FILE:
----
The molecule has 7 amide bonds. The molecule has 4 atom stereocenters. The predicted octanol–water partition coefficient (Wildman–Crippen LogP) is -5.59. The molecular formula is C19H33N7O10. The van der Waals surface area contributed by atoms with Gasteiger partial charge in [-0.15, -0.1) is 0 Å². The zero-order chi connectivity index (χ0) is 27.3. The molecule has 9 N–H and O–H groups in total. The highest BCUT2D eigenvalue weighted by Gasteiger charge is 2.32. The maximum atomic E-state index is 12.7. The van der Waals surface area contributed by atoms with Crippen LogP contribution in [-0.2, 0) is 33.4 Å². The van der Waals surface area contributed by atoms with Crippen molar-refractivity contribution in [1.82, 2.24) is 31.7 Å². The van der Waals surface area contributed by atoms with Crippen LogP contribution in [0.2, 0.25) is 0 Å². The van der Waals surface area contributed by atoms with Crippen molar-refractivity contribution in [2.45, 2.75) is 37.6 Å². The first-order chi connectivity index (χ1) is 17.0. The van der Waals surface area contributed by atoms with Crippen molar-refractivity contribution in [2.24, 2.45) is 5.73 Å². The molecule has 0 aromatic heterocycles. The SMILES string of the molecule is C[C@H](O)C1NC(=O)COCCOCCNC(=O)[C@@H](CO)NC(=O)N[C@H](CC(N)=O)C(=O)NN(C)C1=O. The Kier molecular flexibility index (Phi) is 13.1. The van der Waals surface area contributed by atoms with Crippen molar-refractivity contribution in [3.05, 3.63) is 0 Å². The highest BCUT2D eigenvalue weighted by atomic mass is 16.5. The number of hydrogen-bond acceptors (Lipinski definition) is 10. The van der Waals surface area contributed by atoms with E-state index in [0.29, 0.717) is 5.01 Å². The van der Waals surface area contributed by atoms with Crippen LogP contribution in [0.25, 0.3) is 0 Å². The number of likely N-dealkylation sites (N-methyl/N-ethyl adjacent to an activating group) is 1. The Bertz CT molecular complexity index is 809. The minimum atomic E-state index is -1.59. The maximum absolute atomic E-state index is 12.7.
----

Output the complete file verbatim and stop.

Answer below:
The molecule has 7 amide bonds. The molecule has 4 atom stereocenters. The predicted octanol–water partition coefficient (Wildman–Crippen LogP) is -5.59. The molecular formula is C19H33N7O10. The van der Waals surface area contributed by atoms with Gasteiger partial charge in [-0.15, -0.1) is 0 Å². The zero-order chi connectivity index (χ0) is 27.3. The molecule has 9 N–H and O–H groups in total. The highest BCUT2D eigenvalue weighted by Gasteiger charge is 2.32. The maximum atomic E-state index is 12.7. The van der Waals surface area contributed by atoms with Crippen LogP contribution in [-0.2, 0) is 33.4 Å². The van der Waals surface area contributed by atoms with Crippen molar-refractivity contribution in [1.82, 2.24) is 31.7 Å². The van der Waals surface area contributed by atoms with Crippen LogP contribution in [0.2, 0.25) is 0 Å². The van der Waals surface area contributed by atoms with Crippen molar-refractivity contribution in [2.45, 2.75) is 37.6 Å². The first-order chi connectivity index (χ1) is 17.0. The van der Waals surface area contributed by atoms with Crippen molar-refractivity contribution in [2.24, 2.45) is 5.73 Å². The molecule has 0 aromatic heterocycles. The SMILES string of the molecule is C[C@H](O)C1NC(=O)COCCOCCNC(=O)[C@@H](CO)NC(=O)N[C@H](CC(N)=O)C(=O)NN(C)C1=O. The Kier molecular flexibility index (Phi) is 13.1. The van der Waals surface area contributed by atoms with Crippen molar-refractivity contribution in [3.05, 3.63) is 0 Å². The highest BCUT2D eigenvalue weighted by atomic mass is 16.5. The number of hydrogen-bond acceptors (Lipinski definition) is 10. The van der Waals surface area contributed by atoms with E-state index in [0.29, 0.717) is 5.01 Å². The van der Waals surface area contributed by atoms with Crippen LogP contribution in [0.25, 0.3) is 0 Å². The number of likely N-dealkylation sites (N-methyl/N-ethyl adjacent to an activating group) is 1. The Bertz CT molecular complexity index is 809. The minimum atomic E-state index is -1.59. The maximum absolute atomic E-state index is 12.7.